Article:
Close grip bench press

This bench press variation activates the triceps more than the standard bench press, much like how the diamond push up works the triceps more than standard push ups.

HOW TO GRIP THE BAR AND UNRACK IT BEFORE YOU BENCH

3) THE PROPER BAR GRIP FOR THE BENCH PRESS

  1. Grip the bar about two fist-widths wider than shoulder-width.
  2. Make sure your grip is even. Both hands should be equally spaced from the center of the bar. You can check the positions of your hands relative to the knurling of the bar to confirm this.
  3. Grab the bar firmly in your hands.

BENCH PRESS GRIP WIDTH

We want a grip width where the forearms are roughly perpendicular to the bar when lowered to the chest.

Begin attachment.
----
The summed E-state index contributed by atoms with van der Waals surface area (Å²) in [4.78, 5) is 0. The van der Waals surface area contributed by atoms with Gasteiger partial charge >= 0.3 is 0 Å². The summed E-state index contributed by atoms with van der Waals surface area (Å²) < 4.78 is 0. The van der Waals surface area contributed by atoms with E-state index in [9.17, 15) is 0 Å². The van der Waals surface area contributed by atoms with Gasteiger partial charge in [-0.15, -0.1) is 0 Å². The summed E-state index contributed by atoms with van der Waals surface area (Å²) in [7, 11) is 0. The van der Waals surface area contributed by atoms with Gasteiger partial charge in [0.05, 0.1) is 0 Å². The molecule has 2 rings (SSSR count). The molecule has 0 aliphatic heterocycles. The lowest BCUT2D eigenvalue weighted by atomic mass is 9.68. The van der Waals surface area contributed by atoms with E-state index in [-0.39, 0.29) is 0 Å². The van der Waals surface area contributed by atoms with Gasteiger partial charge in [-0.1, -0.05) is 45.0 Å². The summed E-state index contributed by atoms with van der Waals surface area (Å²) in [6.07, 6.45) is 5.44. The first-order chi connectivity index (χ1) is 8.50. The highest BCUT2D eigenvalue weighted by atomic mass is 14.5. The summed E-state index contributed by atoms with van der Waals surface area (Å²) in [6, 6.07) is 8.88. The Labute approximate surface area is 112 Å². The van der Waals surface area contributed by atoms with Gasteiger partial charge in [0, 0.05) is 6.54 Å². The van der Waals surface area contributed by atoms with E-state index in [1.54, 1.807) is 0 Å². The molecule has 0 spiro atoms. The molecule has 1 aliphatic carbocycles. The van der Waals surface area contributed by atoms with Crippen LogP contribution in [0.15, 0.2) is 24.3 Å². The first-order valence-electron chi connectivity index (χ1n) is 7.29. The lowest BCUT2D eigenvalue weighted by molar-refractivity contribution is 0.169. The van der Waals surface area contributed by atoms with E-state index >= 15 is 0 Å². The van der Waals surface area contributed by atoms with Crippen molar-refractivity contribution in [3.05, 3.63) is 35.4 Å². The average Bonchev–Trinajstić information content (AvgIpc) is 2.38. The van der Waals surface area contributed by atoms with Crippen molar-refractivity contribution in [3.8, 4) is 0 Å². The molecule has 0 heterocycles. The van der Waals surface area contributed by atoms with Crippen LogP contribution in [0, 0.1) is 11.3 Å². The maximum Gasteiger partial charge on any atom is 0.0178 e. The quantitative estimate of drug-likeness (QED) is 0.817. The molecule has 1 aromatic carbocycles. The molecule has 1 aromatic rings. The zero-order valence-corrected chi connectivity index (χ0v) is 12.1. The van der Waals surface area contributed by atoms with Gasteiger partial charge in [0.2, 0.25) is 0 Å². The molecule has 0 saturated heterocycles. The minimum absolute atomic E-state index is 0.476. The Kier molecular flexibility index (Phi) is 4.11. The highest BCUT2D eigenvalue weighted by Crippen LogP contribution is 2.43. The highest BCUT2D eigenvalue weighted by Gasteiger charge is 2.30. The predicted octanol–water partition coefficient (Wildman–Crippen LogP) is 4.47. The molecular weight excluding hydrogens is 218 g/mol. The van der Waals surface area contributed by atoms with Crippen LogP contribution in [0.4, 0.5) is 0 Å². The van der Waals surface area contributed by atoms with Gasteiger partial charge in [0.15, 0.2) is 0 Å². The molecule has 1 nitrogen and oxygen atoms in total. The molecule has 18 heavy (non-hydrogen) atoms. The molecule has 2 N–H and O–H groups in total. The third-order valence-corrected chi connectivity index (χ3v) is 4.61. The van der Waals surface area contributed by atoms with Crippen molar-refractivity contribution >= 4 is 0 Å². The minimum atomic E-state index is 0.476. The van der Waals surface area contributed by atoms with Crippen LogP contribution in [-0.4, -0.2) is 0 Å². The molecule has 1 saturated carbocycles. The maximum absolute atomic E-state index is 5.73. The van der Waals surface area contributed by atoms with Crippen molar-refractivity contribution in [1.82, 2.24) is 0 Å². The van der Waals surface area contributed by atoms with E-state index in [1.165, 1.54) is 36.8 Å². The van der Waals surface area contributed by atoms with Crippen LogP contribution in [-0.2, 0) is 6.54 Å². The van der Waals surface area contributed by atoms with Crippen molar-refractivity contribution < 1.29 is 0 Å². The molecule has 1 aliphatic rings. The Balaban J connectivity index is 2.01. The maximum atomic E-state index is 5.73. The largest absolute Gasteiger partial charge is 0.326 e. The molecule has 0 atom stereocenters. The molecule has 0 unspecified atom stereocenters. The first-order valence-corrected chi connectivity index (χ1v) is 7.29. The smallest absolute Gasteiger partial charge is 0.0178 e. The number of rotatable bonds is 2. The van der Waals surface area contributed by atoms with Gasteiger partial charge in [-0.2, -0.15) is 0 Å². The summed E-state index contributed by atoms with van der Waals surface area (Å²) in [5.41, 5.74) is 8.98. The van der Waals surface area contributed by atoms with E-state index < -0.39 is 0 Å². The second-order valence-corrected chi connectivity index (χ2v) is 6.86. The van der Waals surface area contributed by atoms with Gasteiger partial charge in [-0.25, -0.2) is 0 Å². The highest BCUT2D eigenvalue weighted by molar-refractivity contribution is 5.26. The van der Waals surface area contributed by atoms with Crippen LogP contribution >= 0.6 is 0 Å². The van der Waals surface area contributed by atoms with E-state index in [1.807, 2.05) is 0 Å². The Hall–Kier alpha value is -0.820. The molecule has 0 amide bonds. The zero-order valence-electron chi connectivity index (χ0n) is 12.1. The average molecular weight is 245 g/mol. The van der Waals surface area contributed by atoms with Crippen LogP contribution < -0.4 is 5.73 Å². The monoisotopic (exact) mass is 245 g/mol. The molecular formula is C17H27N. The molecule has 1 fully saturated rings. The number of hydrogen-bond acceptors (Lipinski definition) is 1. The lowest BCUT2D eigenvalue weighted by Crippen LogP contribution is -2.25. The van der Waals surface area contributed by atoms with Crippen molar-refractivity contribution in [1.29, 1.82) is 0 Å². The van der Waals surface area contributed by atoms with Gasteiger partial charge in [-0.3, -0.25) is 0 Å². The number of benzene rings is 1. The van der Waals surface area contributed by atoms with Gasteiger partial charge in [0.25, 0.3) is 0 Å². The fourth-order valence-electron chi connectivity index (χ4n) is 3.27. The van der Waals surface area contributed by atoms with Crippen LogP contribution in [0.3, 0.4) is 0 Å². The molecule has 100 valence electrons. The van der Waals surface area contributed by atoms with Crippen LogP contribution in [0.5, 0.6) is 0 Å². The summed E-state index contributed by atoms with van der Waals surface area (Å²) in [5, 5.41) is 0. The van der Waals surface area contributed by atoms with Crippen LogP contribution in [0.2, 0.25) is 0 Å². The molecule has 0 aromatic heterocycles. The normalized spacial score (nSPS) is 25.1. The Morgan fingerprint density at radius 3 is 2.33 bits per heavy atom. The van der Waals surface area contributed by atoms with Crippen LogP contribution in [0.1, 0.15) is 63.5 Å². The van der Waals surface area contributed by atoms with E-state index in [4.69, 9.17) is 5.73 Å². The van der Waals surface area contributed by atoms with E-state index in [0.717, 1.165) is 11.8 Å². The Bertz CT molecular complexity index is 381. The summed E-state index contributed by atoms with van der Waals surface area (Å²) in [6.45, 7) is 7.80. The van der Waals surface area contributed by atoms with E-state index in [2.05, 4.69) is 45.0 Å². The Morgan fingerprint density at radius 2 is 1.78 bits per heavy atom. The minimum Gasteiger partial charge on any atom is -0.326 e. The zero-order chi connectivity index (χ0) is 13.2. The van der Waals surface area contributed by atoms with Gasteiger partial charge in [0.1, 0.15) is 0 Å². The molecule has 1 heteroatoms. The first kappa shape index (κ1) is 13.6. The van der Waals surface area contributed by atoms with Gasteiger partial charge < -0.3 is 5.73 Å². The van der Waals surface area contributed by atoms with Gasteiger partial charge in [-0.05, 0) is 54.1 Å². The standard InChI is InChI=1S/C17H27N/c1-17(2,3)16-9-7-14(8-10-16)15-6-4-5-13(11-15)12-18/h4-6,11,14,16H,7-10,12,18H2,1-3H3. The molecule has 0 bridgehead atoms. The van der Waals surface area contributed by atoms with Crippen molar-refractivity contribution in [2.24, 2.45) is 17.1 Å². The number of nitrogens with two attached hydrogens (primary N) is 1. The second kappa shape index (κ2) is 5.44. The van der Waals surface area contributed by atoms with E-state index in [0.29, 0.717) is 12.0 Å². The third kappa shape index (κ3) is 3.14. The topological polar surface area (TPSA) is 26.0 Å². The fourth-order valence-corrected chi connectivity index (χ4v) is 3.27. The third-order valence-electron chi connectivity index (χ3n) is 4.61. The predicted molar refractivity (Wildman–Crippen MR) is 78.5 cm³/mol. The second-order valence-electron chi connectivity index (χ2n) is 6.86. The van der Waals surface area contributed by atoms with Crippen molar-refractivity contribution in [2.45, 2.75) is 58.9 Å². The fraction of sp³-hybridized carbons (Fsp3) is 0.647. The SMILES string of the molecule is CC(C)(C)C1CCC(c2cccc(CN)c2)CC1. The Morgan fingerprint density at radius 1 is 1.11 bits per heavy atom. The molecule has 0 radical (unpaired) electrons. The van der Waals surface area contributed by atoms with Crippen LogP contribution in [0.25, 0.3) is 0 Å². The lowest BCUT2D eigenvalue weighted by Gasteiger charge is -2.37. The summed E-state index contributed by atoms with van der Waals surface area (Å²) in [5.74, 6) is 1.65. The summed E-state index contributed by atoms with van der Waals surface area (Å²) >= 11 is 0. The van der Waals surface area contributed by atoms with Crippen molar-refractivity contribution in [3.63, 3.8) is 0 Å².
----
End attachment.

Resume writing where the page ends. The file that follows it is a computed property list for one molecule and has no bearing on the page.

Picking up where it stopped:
A grip width two fist-widths wider than shoulder-width works well for most people. Then try widening it little by little. Each time you widen your grip, perform the movement. Choose the grip width where you feel you can exert the most force.

AVOID BENDING YOUR WRISTS WHEN YOU PRESS

On the left, the wrist is too bent. The right show
On the left, the wrist is too bent. The right shows how the grip should look.

If the wrists bend too far, it can cause pain and discomfort or negatively affect your ability to press hard. Here are four ways to fix this:

  1. Try gripping the bar deeper in your hands. When you do this, the bar will naturally rest closer to the base of your palm. This may lead to less bending of the wrist and soften the pain and discomfort.
  2. When you grip the bar, try turning your hands so your fingers point inward.
  3. Grip as hard as you can. Sometimes this reduces the stress on the wrists.
  4. Consider using wrist wraps. This will physically limit the bending of the wrists. You want them to be tight, but be careful not to make them so tight that your hands go numb.
Bench press grip fix – try turning the hands
Bench press grip fix – try turning the hands inward.